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All living cells contain proteins. They are a crucial building block for all things living and hence an essential ingredient in many drugs such as insulin and cancer medicine.
Apart from that, proteins are also used in animal feed, detergents, and much more. As the range of proteins is getting bigger, researchers can find more applications. Considerable resources are therefore invested in creating synthetic proteins with desired properties.
Researchers from Chalmers, Vilnius University Life Sciences Center in Lithuania, and the biotech company Biomatters Designs have had a breakthrough in this study area. As the traditional method for producing synthetic proteins goes, the process involves introducing random mutations into the protein sequences. The scientists then have to rely on the chance that some mutations are successful and suitable for the desired area of use.
" Therefore, you have to perform many series of very expensive and time-consuming experiments where you test millions of variants to create new effective proteins and enzymes. Now that we have an AI-based method, we can go from computer design to working protein in just a few weeks", says Alexei Zelezniak, associate professor at Chalmers and research leader for the project in a press release.
The target is a small difference
The researchers have used the AI technology generative deep learning approach to create completely new proteins that are more efficient and stable than the original ones.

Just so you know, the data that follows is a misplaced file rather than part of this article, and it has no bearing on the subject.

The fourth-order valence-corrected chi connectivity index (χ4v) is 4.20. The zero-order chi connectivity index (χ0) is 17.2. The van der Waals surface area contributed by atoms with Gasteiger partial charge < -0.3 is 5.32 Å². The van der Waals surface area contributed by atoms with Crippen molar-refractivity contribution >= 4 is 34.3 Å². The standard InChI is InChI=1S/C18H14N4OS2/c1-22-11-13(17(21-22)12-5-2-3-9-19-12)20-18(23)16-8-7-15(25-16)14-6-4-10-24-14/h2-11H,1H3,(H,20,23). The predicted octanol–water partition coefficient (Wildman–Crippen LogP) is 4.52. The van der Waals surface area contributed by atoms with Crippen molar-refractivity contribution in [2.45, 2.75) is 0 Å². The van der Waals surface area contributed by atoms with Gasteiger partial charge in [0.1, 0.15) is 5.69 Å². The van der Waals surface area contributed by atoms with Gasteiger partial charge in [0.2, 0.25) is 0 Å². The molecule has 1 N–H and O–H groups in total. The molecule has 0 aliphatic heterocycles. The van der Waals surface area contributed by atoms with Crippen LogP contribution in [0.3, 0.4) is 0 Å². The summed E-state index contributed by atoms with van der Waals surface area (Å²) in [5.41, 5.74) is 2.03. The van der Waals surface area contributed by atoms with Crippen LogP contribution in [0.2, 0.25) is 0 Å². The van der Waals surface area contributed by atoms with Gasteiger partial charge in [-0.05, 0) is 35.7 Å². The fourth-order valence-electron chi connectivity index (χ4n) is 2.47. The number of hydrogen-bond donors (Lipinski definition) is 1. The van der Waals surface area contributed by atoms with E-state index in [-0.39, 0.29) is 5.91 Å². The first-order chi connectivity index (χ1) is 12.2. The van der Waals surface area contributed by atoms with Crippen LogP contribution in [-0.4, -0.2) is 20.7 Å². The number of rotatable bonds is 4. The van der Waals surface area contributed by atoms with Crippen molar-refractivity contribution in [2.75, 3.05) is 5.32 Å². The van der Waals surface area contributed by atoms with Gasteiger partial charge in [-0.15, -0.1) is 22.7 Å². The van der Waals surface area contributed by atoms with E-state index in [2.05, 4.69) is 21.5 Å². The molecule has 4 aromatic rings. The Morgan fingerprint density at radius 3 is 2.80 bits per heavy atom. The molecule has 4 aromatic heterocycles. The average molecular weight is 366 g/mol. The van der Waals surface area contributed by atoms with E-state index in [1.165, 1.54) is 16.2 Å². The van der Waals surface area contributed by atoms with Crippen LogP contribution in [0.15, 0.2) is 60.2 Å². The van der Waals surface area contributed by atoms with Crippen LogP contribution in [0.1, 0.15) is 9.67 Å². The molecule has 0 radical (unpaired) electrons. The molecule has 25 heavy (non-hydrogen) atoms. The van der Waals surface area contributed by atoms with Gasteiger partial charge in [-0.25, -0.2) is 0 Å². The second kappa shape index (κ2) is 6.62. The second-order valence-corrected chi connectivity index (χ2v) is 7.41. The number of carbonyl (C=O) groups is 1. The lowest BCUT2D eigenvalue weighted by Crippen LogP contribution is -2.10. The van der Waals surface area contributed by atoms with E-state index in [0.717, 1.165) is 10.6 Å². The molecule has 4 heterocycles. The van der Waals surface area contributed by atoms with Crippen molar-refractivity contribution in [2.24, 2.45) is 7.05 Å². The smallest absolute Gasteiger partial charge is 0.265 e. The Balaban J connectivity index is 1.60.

A low-resolution way of describing the process is that an AI is fed with existing proteins, and it then tweaks the proteins to make new ones. Another AI is fed with pictures of both the new and the old versions. The AI eliminates the proteins that are too different from the existing proteins as they will most likely not be useful.
The process is repeated until the AI cannot tell the difference between existing proteins and those created by the other part of the AI. The synthetic proteins left can then be tested in experiments.
" It's important to try to reduce the development cost. It is the key for creating sustainable industrial processes and consumer products. Our AI model and other future models will make this possible, and our research is, therefore, a very important contribution". Says Chalmers researcher Martin Engqvist who has been involved in designing experiments where the AI-generated proteins were tested.
Illustration: Yen Strandqvist, Chalmerse.